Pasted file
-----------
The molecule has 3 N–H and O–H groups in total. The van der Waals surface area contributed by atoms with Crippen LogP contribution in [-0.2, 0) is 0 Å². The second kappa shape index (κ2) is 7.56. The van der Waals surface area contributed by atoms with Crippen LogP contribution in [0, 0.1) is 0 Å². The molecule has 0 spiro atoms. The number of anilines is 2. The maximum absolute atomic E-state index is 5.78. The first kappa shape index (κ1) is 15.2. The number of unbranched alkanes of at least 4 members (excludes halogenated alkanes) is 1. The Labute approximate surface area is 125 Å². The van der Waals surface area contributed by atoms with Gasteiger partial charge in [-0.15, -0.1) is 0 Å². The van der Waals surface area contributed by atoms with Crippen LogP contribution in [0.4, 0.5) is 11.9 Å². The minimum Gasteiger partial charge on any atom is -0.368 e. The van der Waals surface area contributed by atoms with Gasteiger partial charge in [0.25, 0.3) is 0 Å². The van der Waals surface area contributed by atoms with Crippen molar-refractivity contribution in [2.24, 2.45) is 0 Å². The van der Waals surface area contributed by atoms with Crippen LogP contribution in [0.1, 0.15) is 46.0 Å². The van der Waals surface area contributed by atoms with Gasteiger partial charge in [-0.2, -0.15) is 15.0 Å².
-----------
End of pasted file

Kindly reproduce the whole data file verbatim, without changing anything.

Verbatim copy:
The molecule has 3 N–H and O–H groups in total. The van der Waals surface area contributed by atoms with Crippen LogP contribution in [-0.2, 0) is 0 Å². The second kappa shape index (κ2) is 7.56. The van der Waals surface area contributed by atoms with Crippen LogP contribution in [0, 0.1) is 0 Å². The molecule has 0 spiro atoms. The number of anilines is 2. The maximum absolute atomic E-state index is 5.78. The first kappa shape index (κ1) is 15.2. The number of unbranched alkanes of at least 4 members (excludes halogenated alkanes) is 1. The Labute approximate surface area is 125 Å². The van der Waals surface area contributed by atoms with Gasteiger partial charge in [-0.15, -0.1) is 0 Å². The van der Waals surface area contributed by atoms with Crippen LogP contribution in [0.4, 0.5) is 11.9 Å². The minimum Gasteiger partial charge on any atom is -0.368 e. The van der Waals surface area contributed by atoms with Gasteiger partial charge in [0.25, 0.3) is 0 Å². The van der Waals surface area contributed by atoms with Crippen molar-refractivity contribution in [2.24, 2.45) is 0 Å². The van der Waals surface area contributed by atoms with Crippen LogP contribution in [0.1, 0.15) is 46.0 Å². The van der Waals surface area contributed by atoms with Gasteiger partial charge in [-0.2, -0.15) is 15.0 Å².